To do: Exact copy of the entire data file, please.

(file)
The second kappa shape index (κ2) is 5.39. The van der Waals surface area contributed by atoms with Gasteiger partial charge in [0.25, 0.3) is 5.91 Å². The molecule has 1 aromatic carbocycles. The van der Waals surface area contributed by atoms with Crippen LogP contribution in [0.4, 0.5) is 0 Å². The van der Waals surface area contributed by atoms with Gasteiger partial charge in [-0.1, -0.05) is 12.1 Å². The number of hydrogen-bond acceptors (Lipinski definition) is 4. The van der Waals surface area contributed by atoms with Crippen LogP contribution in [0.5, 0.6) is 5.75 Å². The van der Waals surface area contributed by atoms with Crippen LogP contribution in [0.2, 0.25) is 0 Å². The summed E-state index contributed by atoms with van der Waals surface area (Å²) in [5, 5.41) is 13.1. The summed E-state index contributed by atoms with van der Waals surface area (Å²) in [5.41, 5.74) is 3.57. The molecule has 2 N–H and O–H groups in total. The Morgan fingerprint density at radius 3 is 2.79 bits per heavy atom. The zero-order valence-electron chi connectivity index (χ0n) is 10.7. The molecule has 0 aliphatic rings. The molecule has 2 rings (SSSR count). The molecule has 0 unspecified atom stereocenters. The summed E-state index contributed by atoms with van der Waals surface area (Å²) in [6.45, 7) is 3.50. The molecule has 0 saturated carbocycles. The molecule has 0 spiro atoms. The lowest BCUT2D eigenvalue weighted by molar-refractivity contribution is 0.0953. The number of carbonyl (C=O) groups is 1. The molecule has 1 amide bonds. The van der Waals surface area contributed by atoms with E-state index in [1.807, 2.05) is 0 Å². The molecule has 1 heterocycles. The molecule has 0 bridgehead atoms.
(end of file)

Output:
The second kappa shape index (κ2) is 5.39. The van der Waals surface area contributed by atoms with Gasteiger partial charge in [0.25, 0.3) is 5.91 Å². The molecule has 1 aromatic carbocycles. The van der Waals surface area contributed by atoms with Crippen LogP contribution in [0.4, 0.5) is 0 Å². The van der Waals surface area contributed by atoms with Gasteiger partial charge in [-0.1, -0.05) is 12.1 Å². The number of hydrogen-bond acceptors (Lipinski definition) is 4. The van der Waals surface area contributed by atoms with Crippen LogP contribution in [0.5, 0.6) is 5.75 Å². The van der Waals surface area contributed by atoms with Crippen LogP contribution in [0.2, 0.25) is 0 Å². The summed E-state index contributed by atoms with van der Waals surface area (Å²) in [5, 5.41) is 13.1. The summed E-state index contributed by atoms with van der Waals surface area (Å²) in [5.41, 5.74) is 3.57. The molecule has 2 N–H and O–H groups in total. The Morgan fingerprint density at radius 3 is 2.79 bits per heavy atom. The zero-order valence-electron chi connectivity index (χ0n) is 10.7. The molecule has 0 aliphatic rings. The molecule has 2 rings (SSSR count). The molecule has 0 unspecified atom stereocenters. The summed E-state index contributed by atoms with van der Waals surface area (Å²) in [6.45, 7) is 3.50. The molecule has 0 saturated carbocycles. The molecule has 0 spiro atoms. The lowest BCUT2D eigenvalue weighted by molar-refractivity contribution is 0.0953. The number of carbonyl (C=O) groups is 1. The molecule has 1 amide bonds. The van der Waals surface area contributed by atoms with E-state index in [1.807, 2.05) is 0 Å². The molecule has 1 heterocycles. The molecule has 0 bridgehead atoms.